Cave drinking isn't really a new idea in the metro. There used to be a restaurant in Lamar Hunt's SubTropolis complex in the Northland. But according to a 1998 Wall Street Journal article, "After a lot of food and drink, departing patrons tended to get lost; one man was shaken but unharmed after he accidentally drove off a 4-foot-high loading dock." So as I prepared to make my own underground drinking foray, I made a mental note not to drive off any docks.
My drunken spelunkin' booze trip came thanks to an invitation from Worldwide Wine and Spirits, a four-year-old company that distributes boutique wines and liquor to Kansas stores and restaurants. The company held an open house on a recent Wednesday evening at its offices, located in an underground office park in Lenexa.
I arrived at the mouth of the cave around 6 p.m. and maneuvered the Night Rangermobile inside and among the massive craggy limestone pillars. The road was covered in smooth concrete, and fluorescent bulbs illuminated the space. The layout looked to be in a grid pattern, so I parked on a side street and walked over to Worldwide, which is 90 feet below ground.
Worldwide's main room is immense, with high ceilings and track lighting that casts a warm glow. Beer, wine and liquor brewers had set up tables to dispense their wares. Pallets laden with bottle-filled boxes lined the walls. I got a couple of samples of white wine, then decided I needed to visit the smorgasbord of hot and cold foods in one nook. The buffet area was lined with Halloween knickknacks, including inflatable ghosts and a skeleton popping out of a treasure chest.
After dinner, I wandered over to the beer guys, who took up one corner. I sampled some of Delirium's Gouden Carolus Grand Cru, which contains 10 percent alcohol. A nearby guy in his 40s was working his way through all of Delirium's offerings. He commented to the beer guy, "I shouldn't have drank 13 Budweisers before I came."
The open house attracted two kinds of people: those who carefully studied the price book and dumped out the majority of their samples into the pitchers on every table, and people like me, who disregarded said pitchers.
I started chatting with a guy named Shannon. The 26-year-old works at Kelly's Liquor and said his boss brought him to the party so that he could taste stuff to recommend to customers. "I started out fast, then was like, whoa, slow down," he said about his drinking pattern that night. Yeah, I could relate, so I started pacing myself. At the end of the night, I ran into him again and asked which drink was his favorite. He replied, "All the hot boys walking around."
Over at the tequila table, a stylishly dressed couple warily eyed the selections. Nicholas and Gena, both 26, stressed that they were not an item. They were each other's default dates for couple-y events. Gena works for a doctor who is friends with the Worldwide owner; she said her office and even some patients had come out for the open house.
I asked if they had any tequila stories. "I love tequila, basically," Nicholas said. "It makes me feel sexy when I drink it. I may have an addiction to tequila. My courage comes up."
"That's dirty! You ask questions when people drink," Gena interjected. "That's good journalism!"
All Nicholas would say was that he drank some tequila at the wedding of Gena's boss's daughter. The result? "I talked and danced with people I probably had no business talking and dancing with," he concluded. See? Everyone has a good tequila story.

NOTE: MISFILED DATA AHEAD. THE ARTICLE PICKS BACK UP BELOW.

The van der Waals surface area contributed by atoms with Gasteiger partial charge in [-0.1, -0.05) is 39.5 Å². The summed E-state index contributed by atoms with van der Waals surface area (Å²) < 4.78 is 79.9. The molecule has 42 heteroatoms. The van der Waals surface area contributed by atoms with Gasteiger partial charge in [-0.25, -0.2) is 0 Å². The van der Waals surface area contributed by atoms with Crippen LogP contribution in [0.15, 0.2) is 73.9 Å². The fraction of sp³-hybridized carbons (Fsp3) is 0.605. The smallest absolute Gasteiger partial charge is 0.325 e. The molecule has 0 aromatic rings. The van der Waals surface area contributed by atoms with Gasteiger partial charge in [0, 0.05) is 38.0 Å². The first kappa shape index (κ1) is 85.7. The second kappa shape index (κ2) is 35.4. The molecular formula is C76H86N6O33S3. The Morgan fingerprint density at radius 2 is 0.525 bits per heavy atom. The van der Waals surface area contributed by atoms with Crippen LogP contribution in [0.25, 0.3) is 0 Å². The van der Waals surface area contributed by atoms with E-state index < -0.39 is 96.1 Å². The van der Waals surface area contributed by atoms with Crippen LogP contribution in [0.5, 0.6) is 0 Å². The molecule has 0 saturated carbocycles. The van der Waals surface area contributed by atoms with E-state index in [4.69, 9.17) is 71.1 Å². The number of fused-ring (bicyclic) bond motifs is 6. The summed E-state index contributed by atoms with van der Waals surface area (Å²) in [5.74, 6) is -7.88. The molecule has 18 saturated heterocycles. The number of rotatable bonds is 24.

Located next to the tequila table was the only local brewer at the party. Atchison's High Plains Distillery uses local grains and the area's limestone-hardened water to make two types of vodka and whiskey, sold under the label Most Wanted. It's also contracted to make Evil Monk's coffee-flavored liqueur.
High Plains owner Seth Fox says he comes from a long line of North Carolina and Kentucky bootleggers and is the first in his family to brew the stuff legally. He says his company made the first legal bottles of liquor in Kansas after Prohibition. Fox attracted a steady crowd all night to his table, which he shared with Evil Monk owner Sean Combs.
I soon ran into James and Jarnaid, who own K-7, a liquor store in Shawnee. With them was Kara, whose first words to me were "I don't own a liquor store or a restaurant!" Her husband went to Shawnee Mission South High School with 38-year-old James. They call each other Southies, as in Good Will Hunting.
James lauded the cave's selection of Italian wines. He also said Most Wanted was the second- or third-best-selling vodka in his store. "It tastes as good as Grey Goose but is a third of the price," he said. In fact, the bottle of Seth's high-end vodka — named Fox Vodka — features an illustration of a fox with a limp gray goose in its mouth.
We all ended up by the High Plains table. That's where we saw two youngish-looking duders. One sported a backward baseball cap. The other rocked the spiky hair and a brown striped shirt that was unbuttoned to his midchest; in his pocket were two cigars with Evil Monk bands.
Because both guys looked really young, Kara asked Spiky Hair's age. He pulled out his ID, which said he was born in 1982. "You have a mullet!" she said when she saw his driver's license picture.
"You're slightly annoying us," Spiky Hair said. In the meantime, I asked the other guy if I could interview him.
"My brother's been in The Pitch, like, 90 times. He's an anarchist. Put this in the Pitch: His brother's a booze hound. I like the sauce!" replied Backward Baseball Cap.
By then, I had no idea just how long I had been underground. Time — as well as my cell-phone clock — had ceased to exist for me. So I said goodbye to my new friends and headed back into the world. Thankfully, I made it out without driving over any loading docks.